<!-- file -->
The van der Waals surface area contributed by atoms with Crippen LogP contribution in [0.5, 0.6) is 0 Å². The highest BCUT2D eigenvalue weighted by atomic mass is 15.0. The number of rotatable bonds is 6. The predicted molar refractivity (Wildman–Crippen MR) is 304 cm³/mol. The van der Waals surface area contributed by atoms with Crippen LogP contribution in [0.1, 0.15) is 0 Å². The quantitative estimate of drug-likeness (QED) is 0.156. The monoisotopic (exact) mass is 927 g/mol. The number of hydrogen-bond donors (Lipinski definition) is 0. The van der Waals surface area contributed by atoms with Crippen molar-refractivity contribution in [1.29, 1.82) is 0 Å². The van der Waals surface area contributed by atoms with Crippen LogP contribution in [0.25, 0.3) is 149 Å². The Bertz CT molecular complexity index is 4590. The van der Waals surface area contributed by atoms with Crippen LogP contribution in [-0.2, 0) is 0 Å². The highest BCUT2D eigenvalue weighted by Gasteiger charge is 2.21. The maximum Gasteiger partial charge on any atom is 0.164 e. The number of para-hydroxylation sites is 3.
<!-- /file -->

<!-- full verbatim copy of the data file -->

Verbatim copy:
The van der Waals surface area contributed by atoms with Crippen LogP contribution in [0.5, 0.6) is 0 Å². The highest BCUT2D eigenvalue weighted by atomic mass is 15.0. The number of rotatable bonds is 6. The predicted molar refractivity (Wildman–Crippen MR) is 304 cm³/mol. The van der Waals surface area contributed by atoms with Crippen LogP contribution in [0.1, 0.15) is 0 Å². The quantitative estimate of drug-likeness (QED) is 0.156. The monoisotopic (exact) mass is 927 g/mol. The number of hydrogen-bond donors (Lipinski definition) is 0. The van der Waals surface area contributed by atoms with Crippen molar-refractivity contribution in [1.29, 1.82) is 0 Å². The van der Waals surface area contributed by atoms with Crippen LogP contribution in [0.25, 0.3) is 149 Å². The Bertz CT molecular complexity index is 4590. The van der Waals surface area contributed by atoms with Crippen LogP contribution in [-0.2, 0) is 0 Å². The highest BCUT2D eigenvalue weighted by Gasteiger charge is 2.21. The maximum Gasteiger partial charge on any atom is 0.164 e. The number of para-hydroxylation sites is 3.